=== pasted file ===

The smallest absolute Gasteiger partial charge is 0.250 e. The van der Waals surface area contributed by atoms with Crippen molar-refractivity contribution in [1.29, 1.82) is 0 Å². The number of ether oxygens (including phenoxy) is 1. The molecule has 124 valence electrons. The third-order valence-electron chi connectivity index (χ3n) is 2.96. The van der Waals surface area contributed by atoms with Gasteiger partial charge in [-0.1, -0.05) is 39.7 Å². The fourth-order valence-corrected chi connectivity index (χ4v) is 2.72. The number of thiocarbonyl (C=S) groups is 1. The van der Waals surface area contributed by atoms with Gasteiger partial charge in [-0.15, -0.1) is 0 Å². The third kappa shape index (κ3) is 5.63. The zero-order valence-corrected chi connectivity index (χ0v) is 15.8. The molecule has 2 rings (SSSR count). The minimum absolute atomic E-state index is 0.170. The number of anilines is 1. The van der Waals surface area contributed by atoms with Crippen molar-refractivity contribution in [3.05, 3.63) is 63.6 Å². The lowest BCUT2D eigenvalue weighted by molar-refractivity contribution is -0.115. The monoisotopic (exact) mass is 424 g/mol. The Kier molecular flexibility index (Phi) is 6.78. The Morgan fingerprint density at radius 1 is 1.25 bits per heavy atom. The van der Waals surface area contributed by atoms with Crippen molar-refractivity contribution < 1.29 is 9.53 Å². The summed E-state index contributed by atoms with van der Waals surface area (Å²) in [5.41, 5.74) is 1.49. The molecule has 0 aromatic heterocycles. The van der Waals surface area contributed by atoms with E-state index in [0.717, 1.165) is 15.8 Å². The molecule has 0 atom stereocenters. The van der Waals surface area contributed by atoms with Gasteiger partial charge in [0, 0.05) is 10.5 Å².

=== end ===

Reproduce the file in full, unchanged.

The smallest absolute Gasteiger partial charge is 0.250 e. The van der Waals surface area contributed by atoms with Crippen molar-refractivity contribution in [1.29, 1.82) is 0 Å². The number of ether oxygens (including phenoxy) is 1. The molecule has 124 valence electrons. The third-order valence-electron chi connectivity index (χ3n) is 2.96. The van der Waals surface area contributed by atoms with Gasteiger partial charge in [-0.1, -0.05) is 39.7 Å². The fourth-order valence-corrected chi connectivity index (χ4v) is 2.72. The number of thiocarbonyl (C=S) groups is 1. The van der Waals surface area contributed by atoms with Gasteiger partial charge in [-0.15, -0.1) is 0 Å². The third kappa shape index (κ3) is 5.63. The zero-order valence-corrected chi connectivity index (χ0v) is 15.8. The molecule has 2 rings (SSSR count). The minimum absolute atomic E-state index is 0.170. The number of anilines is 1. The van der Waals surface area contributed by atoms with Crippen molar-refractivity contribution in [3.05, 3.63) is 63.6 Å². The lowest BCUT2D eigenvalue weighted by molar-refractivity contribution is -0.115. The monoisotopic (exact) mass is 424 g/mol. The Kier molecular flexibility index (Phi) is 6.78. The Morgan fingerprint density at radius 1 is 1.25 bits per heavy atom. The van der Waals surface area contributed by atoms with Crippen molar-refractivity contribution < 1.29 is 9.53 Å². The summed E-state index contributed by atoms with van der Waals surface area (Å²) in [5.41, 5.74) is 1.49. The molecule has 0 aromatic heterocycles. The van der Waals surface area contributed by atoms with E-state index in [0.717, 1.165) is 15.8 Å². The molecule has 0 atom stereocenters. The van der Waals surface area contributed by atoms with Gasteiger partial charge in [0, 0.05) is 10.5 Å².